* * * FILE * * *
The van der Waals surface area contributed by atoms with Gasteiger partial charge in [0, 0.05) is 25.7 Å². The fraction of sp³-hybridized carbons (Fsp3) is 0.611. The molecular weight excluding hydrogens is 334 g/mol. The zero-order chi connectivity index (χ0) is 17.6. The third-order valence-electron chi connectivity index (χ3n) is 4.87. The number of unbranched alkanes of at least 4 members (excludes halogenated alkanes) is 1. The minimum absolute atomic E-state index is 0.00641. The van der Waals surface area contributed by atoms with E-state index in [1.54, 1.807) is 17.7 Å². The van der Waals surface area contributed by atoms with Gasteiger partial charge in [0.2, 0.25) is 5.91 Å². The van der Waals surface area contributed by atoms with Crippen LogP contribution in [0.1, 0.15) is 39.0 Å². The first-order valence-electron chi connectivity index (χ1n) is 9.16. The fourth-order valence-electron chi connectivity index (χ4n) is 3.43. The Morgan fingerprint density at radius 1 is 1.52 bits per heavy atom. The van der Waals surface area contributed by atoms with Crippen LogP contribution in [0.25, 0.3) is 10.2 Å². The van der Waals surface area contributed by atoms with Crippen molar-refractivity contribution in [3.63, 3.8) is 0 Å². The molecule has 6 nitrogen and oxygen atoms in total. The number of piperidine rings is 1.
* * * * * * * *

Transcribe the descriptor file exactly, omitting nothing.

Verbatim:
The van der Waals surface area contributed by atoms with Gasteiger partial charge in [0, 0.05) is 25.7 Å². The fraction of sp³-hybridized carbons (Fsp3) is 0.611. The molecular weight excluding hydrogens is 334 g/mol. The zero-order chi connectivity index (χ0) is 17.6. The third-order valence-electron chi connectivity index (χ3n) is 4.87. The number of unbranched alkanes of at least 4 members (excludes halogenated alkanes) is 1. The minimum absolute atomic E-state index is 0.00641. The van der Waals surface area contributed by atoms with E-state index in [1.54, 1.807) is 17.7 Å². The van der Waals surface area contributed by atoms with Gasteiger partial charge in [0.2, 0.25) is 5.91 Å². The van der Waals surface area contributed by atoms with Crippen LogP contribution in [0.1, 0.15) is 39.0 Å². The first-order valence-electron chi connectivity index (χ1n) is 9.16. The fourth-order valence-electron chi connectivity index (χ4n) is 3.43. The Morgan fingerprint density at radius 1 is 1.52 bits per heavy atom. The van der Waals surface area contributed by atoms with Crippen LogP contribution in [0.25, 0.3) is 10.2 Å². The van der Waals surface area contributed by atoms with Crippen molar-refractivity contribution in [3.63, 3.8) is 0 Å². The molecule has 6 nitrogen and oxygen atoms in total. The number of piperidine rings is 1.